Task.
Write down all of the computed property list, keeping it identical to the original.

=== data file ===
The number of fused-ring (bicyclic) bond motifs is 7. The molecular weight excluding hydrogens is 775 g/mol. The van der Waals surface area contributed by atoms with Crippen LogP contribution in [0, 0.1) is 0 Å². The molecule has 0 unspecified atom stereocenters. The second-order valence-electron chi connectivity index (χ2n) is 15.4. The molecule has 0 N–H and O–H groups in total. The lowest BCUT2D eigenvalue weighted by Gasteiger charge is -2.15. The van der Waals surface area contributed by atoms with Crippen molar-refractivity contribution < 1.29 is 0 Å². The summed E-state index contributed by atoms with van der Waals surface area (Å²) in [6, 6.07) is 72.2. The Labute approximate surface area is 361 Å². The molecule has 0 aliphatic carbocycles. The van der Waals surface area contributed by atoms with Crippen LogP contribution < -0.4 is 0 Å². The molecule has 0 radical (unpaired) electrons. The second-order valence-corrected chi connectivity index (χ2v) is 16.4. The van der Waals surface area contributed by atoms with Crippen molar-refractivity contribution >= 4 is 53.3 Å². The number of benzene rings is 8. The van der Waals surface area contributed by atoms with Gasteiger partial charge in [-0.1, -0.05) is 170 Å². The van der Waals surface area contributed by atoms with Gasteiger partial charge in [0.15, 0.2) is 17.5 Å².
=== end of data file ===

The number of fused-ring (bicyclic) bond motifs is 7. The molecular weight excluding hydrogens is 775 g/mol. The van der Waals surface area contributed by atoms with Crippen LogP contribution in [0, 0.1) is 0 Å². The molecule has 0 unspecified atom stereocenters. The second-order valence-electron chi connectivity index (χ2n) is 15.4. The molecule has 0 N–H and O–H groups in total. The lowest BCUT2D eigenvalue weighted by Gasteiger charge is -2.15. The van der Waals surface area contributed by atoms with Crippen molar-refractivity contribution < 1.29 is 0 Å². The summed E-state index contributed by atoms with van der Waals surface area (Å²) in [6, 6.07) is 72.2. The Labute approximate surface area is 361 Å². The molecule has 0 aliphatic carbocycles. The van der Waals surface area contributed by atoms with Crippen LogP contribution < -0.4 is 0 Å². The molecule has 0 radical (unpaired) electrons. The second-order valence-corrected chi connectivity index (χ2v) is 16.4. The van der Waals surface area contributed by atoms with Crippen molar-refractivity contribution >= 4 is 53.3 Å². The number of benzene rings is 8. The van der Waals surface area contributed by atoms with Gasteiger partial charge in [-0.1, -0.05) is 170 Å². The van der Waals surface area contributed by atoms with Gasteiger partial charge in [0.15, 0.2) is 17.5 Å².